Hollis notes that in the U.S., a move has been made to control the non-human use of antibiotics, with the FDA recently seeking voluntary limits on the use of antibiotics for animal growth promotion on farms.
He asks: "Is the Canadian government going to take any action to control the use of antibiotics for food production purposes? Health Canada is trying to monitor the use of antibiotics, but has virtually no control over use."
- Günün en önemli videosu havadan su üretmek. Yeni teknolojiler buna imkan veriyor. Bu videoyu izleyin farkı kendi gözlerinizle görün. Peru'nun çöl kenarındaki şehrinde mobil su üreteci havadan su üreterek beşeriyetin yararına çalışılıyor. İnnovasyon diye ifade edilen yaratıcılık budur.
Ten years ago, the Dead Sea was 11 meters higher than today
According to Hydrological Services, the additional drop in the Dead Sea's water level brought the basin to 0.93 meters (3 feet) below its level one year agodata indicated. The Dead Sea's water level lost 8 centimeters (3.1 inches) in November and 14 centimeters (5.5 inches) in October. Ten years ago, the Dead Sea basin's water level was 416.77 meters (1,367 feet) below sea level, 11.05 meters (36 feet) higher than the current level.
The average annual reduction in water level for the Dead Sea is now 1.105 meters (3.6 feet).
- Güney filipinler sel baskınları ile uğraşıyor. 20 ölü 13 yaralı ve binlerce kişi evsiz :(
Two days of heavy rains set off floods and landslides in the southeastern Philippines, leaving at least 20 people dead, 13 missing and thousands displaced, officials said Monday. Most of the dead and missing came from floods and landslides that hit Compostella Valley and Davao Oriental provinces, said Maj. Reynaldo Balido, spokesman for the disaster-response agency. A landslide Monday damaged five houses in Cagdianao municipality in Dinagat Island, off the northeastern coast of the main southern island of Mindanao, killing six residents including two boys aged 2 and 14, said police officer Elbert Ompoc. Another man drowned in Agusan del Sur province’s Prosperidad Township, on Mindanao, and seven others were missing, according to the civil defense regional bureau. The flooding, triggered by rains from a low pressure area, has affected 132,000 people from 10 provinces. Liza Mazo, a regional disaster-response official, said some 10,000 people fled to safer grounds in four provinces and an island. The same area was hit by a typhoon in December 2012, leaving nearly 2,000 people dead and missing and causing massive destruction. Government weather forecaster Gener Quitlong said rains may persist until Tuesday or Wednesday over central provinces, including those hit by Typhoon Haiyan, which killed more than 6,100 people and left nearly 1,800 others missing on Nov. 8.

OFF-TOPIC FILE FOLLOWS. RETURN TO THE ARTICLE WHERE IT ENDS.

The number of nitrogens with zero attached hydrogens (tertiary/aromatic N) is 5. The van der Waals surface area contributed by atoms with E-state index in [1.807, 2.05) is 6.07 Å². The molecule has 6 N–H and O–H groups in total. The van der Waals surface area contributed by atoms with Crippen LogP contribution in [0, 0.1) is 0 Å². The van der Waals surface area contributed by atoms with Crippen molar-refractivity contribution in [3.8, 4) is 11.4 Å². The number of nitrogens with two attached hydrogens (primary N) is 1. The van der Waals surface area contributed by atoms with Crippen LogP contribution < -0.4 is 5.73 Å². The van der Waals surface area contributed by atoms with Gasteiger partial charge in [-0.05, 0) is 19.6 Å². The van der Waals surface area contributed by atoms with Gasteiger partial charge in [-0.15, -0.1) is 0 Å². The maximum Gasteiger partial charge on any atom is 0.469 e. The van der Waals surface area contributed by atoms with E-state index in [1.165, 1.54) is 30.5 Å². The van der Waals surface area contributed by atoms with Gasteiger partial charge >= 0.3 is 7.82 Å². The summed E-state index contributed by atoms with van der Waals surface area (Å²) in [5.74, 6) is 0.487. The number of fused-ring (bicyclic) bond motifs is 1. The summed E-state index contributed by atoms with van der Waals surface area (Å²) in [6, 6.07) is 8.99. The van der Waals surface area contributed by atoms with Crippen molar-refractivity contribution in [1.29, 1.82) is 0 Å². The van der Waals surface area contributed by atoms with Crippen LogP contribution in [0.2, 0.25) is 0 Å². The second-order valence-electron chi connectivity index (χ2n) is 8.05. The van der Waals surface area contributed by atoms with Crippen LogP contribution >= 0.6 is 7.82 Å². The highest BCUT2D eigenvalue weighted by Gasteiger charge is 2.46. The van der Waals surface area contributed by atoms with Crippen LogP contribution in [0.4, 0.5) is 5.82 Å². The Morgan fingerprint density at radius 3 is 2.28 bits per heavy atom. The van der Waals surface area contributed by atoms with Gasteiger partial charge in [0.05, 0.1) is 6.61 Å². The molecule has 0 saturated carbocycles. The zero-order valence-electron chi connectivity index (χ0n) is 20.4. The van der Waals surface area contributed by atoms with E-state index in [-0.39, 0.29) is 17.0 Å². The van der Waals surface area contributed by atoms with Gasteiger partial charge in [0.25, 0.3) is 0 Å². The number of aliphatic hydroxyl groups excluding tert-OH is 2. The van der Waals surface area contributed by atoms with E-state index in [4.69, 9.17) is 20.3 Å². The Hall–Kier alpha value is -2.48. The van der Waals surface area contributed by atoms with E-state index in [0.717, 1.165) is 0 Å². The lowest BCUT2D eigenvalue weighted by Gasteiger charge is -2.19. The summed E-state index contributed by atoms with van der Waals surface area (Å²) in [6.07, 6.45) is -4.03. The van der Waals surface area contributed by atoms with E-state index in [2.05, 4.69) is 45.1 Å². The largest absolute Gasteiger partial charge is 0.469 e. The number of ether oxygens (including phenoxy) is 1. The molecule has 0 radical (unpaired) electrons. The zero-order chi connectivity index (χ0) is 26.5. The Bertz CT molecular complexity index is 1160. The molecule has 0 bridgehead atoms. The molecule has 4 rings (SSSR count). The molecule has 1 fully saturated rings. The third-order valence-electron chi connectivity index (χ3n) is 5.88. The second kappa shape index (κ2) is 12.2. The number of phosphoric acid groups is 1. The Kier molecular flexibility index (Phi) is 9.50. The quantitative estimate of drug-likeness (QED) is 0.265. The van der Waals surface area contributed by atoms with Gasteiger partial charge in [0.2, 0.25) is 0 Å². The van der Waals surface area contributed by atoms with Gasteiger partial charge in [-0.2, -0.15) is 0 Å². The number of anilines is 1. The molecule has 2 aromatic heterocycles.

- Endonezya sinabung yanardağı son görüntüler 13 Ocak 2014
Hundreds of witnesses reported seeing a large fireball brighter than the nearly full moon over New England at 5:20 pm EST on Sunday, January 12, 2014. Most reports came from Connecticut, but the fireball was also seen from Massachusetts, Rhode Island, New York, New Jersey, Pennsylvania, New Hampshire, and Maine. Based on the reports, the estimated trajectory of the fireball is from southwest Vermont heading north and terminating over Rutland County.
If you saw the fireball, you can file a report with the American Meteor Society.
There is a lot of suspicion that the above photo may be an airplane instead of a meteor.Check out this link for similar photos of contrails near sunset.
Here is another photo of the reported fireball.